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Spotify Music Service Hit by 'Blackhole' Malware Ads

Spotify Music Service Hit by 'Blackhole' Malware Ads

The music streaming site Spotify has been found to be serving the same fake antivirus software campaign that compromised high numbers of UK servers in February, according to security companies.

Websense report that from 11.30am on 24th March, an unknown number of users of the 'free' version of the Spotify Windows desktop app were served one a range of potential remote software exploits through a rogue advert running inside the application itself.

On systems where the behaviour was not picked up by antivirus software, a bogus security application called 'Windows Recovery' would then have run. After 'running', Windows Recovery would have pretended to have found a number of errors on Windows PCs that could be fixed by taking out a license. That license would be as worthless as the software itself.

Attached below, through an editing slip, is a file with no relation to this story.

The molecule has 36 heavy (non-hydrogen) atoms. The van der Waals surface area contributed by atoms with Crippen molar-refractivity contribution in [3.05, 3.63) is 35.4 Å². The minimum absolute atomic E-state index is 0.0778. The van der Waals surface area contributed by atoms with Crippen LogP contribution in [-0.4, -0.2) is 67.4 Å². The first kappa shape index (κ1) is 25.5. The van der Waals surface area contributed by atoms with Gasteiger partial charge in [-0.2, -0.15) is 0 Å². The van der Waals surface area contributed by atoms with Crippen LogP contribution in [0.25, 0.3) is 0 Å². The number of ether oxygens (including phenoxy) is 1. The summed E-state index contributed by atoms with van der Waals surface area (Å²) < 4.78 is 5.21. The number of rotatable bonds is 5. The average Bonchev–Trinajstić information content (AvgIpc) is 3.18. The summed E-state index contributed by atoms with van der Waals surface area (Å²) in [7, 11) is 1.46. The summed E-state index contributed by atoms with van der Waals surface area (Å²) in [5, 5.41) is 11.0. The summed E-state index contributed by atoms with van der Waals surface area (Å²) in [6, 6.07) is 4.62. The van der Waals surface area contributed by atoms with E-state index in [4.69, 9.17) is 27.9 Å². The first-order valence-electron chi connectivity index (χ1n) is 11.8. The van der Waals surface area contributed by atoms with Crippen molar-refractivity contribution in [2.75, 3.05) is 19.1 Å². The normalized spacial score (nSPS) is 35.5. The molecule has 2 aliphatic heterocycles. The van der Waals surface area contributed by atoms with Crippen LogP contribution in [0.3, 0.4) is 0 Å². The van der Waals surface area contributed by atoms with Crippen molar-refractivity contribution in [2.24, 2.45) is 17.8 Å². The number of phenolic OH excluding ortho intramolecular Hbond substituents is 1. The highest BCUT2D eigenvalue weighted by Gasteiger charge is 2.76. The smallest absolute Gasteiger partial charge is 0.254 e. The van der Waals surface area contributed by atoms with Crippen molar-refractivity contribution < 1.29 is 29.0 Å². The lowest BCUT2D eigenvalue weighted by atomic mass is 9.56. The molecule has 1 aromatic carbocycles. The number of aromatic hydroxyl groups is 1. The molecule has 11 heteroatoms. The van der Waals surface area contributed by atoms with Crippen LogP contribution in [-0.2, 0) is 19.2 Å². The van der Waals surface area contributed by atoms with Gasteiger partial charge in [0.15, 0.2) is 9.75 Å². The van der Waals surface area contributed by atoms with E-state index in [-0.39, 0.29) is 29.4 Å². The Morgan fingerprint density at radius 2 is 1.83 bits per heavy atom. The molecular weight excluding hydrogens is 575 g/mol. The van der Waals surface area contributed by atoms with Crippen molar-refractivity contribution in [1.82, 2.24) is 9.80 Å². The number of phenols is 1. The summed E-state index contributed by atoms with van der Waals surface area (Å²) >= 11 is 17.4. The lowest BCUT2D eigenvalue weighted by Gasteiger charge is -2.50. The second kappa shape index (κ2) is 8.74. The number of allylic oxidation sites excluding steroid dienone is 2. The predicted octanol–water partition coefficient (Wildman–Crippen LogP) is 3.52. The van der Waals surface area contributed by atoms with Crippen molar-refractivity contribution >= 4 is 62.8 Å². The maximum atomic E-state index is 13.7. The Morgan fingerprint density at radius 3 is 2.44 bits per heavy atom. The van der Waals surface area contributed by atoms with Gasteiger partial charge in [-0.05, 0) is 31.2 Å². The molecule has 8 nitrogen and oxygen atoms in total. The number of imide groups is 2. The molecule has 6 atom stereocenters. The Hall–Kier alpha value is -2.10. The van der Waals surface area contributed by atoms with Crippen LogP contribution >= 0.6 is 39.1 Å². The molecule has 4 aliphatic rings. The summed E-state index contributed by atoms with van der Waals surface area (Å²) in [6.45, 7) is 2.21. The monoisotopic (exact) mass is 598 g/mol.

The ad doesn't need any user interaction to test the exploits against the system. It runs simply because the Spotify application has been loaded. Any members of Spotify who pay for the service and do not receive in-app advertising will not have been affected by this scam. Mobile users also escaped.

While searching for the root of the problem, Spotify turned off all ads and have yet to turn them back on.


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